VAT identification obligation for foreign companies that hold
stock in France under suspensive tax regime (RFS)
The new VATI reverse charge regime put in place on January 1, 2022 has led to new reporting obligations for companies that are not established in France holding goods under the suspensive tax regime (RFS). This is particularly the case for companies using so-called “RFSE” or “RFSI” stocks.
How does a warehouse under a suspensive tax regime work?
When goods enter a warehouse under the Suspensive Tax Regime, the VAT due for the acquisition or importation of these goods placed in an RFS stock is "suspended". Up until december 31st, 2021 this "suspended" VAT was managed by the RFSE storage service provider through customs procedures. Foreign companies were not identified for VAT in France.
What changed on January 1st, 2022?
Since January 1st, 2022, it is now the French tax administration that is responsible for managing suspensive regimes and no longer Customs.
This transfer of duties is not without consequences as it implies an obligation for companies holding stocks under RFS to register for French VAT as well as the obligation to file monthly VAT returns. Companies established outside the European Union will most often be required to appoint a tax representative to meet these obligations.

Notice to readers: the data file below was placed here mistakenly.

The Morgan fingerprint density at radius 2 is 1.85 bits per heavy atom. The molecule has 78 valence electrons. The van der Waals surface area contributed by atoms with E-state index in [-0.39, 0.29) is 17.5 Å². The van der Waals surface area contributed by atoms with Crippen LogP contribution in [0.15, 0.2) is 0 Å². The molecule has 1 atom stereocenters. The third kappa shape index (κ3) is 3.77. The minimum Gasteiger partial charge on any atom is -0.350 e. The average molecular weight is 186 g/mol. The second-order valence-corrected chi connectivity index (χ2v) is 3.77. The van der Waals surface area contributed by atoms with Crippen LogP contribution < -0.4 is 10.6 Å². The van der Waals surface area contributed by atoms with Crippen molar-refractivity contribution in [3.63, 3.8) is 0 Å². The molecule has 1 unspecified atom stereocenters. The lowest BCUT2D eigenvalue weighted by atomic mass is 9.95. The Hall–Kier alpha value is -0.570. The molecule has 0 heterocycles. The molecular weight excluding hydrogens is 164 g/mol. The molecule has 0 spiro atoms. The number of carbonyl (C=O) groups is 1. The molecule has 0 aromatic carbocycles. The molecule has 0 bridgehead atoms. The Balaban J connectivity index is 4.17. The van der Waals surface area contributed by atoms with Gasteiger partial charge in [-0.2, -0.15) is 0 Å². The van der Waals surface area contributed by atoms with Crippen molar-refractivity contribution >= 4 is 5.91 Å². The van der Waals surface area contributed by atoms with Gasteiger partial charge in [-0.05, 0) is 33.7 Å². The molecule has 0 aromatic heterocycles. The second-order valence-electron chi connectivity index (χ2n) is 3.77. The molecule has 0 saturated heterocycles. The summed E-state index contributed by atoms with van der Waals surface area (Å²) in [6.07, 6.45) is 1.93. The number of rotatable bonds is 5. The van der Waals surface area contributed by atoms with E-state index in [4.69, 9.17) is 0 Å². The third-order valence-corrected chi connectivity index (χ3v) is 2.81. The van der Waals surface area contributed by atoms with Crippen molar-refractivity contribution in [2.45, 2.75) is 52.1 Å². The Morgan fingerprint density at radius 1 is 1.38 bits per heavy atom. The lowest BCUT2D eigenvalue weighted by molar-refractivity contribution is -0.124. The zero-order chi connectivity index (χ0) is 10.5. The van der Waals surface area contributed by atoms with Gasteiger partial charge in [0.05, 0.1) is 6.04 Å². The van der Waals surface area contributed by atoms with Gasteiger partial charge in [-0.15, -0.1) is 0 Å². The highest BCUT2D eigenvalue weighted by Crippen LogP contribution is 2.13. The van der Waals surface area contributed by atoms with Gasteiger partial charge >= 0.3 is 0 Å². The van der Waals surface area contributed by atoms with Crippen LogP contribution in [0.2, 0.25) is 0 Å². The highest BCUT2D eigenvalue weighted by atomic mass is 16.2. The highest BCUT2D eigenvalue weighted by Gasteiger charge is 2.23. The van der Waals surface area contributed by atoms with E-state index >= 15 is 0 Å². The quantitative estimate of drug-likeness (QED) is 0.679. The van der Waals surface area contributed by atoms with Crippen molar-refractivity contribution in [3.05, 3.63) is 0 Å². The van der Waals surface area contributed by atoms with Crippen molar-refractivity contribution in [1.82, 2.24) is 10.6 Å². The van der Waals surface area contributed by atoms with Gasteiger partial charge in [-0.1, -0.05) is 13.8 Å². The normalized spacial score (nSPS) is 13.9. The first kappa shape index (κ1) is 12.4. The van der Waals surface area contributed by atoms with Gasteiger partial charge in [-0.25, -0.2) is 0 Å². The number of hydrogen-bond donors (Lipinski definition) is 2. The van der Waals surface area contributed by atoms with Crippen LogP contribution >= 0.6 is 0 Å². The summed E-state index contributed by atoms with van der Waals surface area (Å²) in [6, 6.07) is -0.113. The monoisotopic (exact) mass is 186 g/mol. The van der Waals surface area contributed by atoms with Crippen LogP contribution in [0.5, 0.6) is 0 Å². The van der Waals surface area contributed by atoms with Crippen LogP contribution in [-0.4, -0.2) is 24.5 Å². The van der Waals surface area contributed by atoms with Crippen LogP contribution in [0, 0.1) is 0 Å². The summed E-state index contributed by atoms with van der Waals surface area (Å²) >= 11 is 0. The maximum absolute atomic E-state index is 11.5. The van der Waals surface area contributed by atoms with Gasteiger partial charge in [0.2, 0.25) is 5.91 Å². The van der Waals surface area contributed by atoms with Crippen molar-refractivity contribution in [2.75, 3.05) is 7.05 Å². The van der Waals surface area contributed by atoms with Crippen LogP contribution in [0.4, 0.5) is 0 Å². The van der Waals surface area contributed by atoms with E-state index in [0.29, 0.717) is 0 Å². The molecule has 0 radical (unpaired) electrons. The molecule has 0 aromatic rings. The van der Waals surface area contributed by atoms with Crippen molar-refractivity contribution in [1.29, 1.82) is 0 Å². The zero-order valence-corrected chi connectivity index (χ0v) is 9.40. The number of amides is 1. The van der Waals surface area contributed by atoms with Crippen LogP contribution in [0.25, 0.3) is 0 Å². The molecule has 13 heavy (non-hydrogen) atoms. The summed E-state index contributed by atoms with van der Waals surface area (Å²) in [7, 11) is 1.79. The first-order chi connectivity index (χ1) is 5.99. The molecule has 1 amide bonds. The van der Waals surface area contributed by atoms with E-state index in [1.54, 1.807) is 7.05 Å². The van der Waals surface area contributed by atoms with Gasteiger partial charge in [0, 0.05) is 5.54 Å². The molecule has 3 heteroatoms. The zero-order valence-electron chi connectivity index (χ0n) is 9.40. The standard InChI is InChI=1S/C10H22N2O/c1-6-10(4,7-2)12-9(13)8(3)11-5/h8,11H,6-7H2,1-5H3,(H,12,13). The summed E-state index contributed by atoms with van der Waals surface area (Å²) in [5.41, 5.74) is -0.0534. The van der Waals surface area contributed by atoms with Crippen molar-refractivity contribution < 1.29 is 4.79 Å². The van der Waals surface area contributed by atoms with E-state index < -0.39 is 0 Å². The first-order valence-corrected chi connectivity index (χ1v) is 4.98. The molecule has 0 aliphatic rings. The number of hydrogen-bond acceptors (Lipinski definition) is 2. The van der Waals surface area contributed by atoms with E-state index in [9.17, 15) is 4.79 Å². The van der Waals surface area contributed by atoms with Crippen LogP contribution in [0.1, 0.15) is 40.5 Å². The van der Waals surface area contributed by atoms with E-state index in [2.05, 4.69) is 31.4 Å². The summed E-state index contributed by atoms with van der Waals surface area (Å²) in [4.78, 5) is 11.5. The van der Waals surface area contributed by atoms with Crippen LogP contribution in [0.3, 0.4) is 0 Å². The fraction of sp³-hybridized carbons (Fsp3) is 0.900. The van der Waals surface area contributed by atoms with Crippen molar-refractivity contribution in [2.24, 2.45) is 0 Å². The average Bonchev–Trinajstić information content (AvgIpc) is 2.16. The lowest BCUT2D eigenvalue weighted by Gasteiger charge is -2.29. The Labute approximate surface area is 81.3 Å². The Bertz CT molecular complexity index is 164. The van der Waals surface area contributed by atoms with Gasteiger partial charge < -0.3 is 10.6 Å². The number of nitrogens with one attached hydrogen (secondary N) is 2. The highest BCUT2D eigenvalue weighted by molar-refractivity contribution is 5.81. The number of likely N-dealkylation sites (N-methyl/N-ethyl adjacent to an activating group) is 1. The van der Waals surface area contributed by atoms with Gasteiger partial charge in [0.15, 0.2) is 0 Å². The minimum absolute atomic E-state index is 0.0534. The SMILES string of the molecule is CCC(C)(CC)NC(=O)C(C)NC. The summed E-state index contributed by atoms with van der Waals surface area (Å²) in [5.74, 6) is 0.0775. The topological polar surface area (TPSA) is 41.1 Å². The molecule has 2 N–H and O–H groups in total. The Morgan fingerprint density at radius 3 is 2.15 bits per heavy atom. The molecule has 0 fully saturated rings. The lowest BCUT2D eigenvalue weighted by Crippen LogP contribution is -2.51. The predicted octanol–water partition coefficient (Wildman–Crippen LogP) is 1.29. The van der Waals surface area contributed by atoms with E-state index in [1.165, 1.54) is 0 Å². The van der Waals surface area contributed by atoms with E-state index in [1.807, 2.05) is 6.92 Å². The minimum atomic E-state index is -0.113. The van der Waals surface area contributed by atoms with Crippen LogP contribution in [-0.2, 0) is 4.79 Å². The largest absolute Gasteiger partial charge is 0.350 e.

Warehouse providers under RFS see their role profoundly changed with regard to the tax management of this stock since it is transferred to their foreign customers. It is now mandatory to inform the tax authorities when the goods placed under RFS leave via a CA3 declaration.
The payment of "late payment interest" when goods placed under RFS are dispatched on the national market is still valid but this payment can no longer be made via customs declarations.
To sum up, what must be declared?
It should be noted that the VAT pre-filling mechanism applicable since January 1st, 2022 does not work for withdrawals from the suspensive regime.It is the responsibility of the company that holds a stock under RFS to identify the transactions that need to be reported in its VAT declaration.A distinction must be made depending on whether the departure of the goods is to a country within the European Union, a third country or whether the goods are actually dispatched on the French market.
It is also up to the company that holds a stock under RFS to identify which operations carried out via its RFS stock will be subject of a Declaration of Exchange of Goods (DEB), even though these DEBs were probably previously managed by the company's storage service provider within the framework of the customs regime.
It is recommended that companies holding a stock under RFS contact a tax representative in order to take understand and tackle these new obligations.
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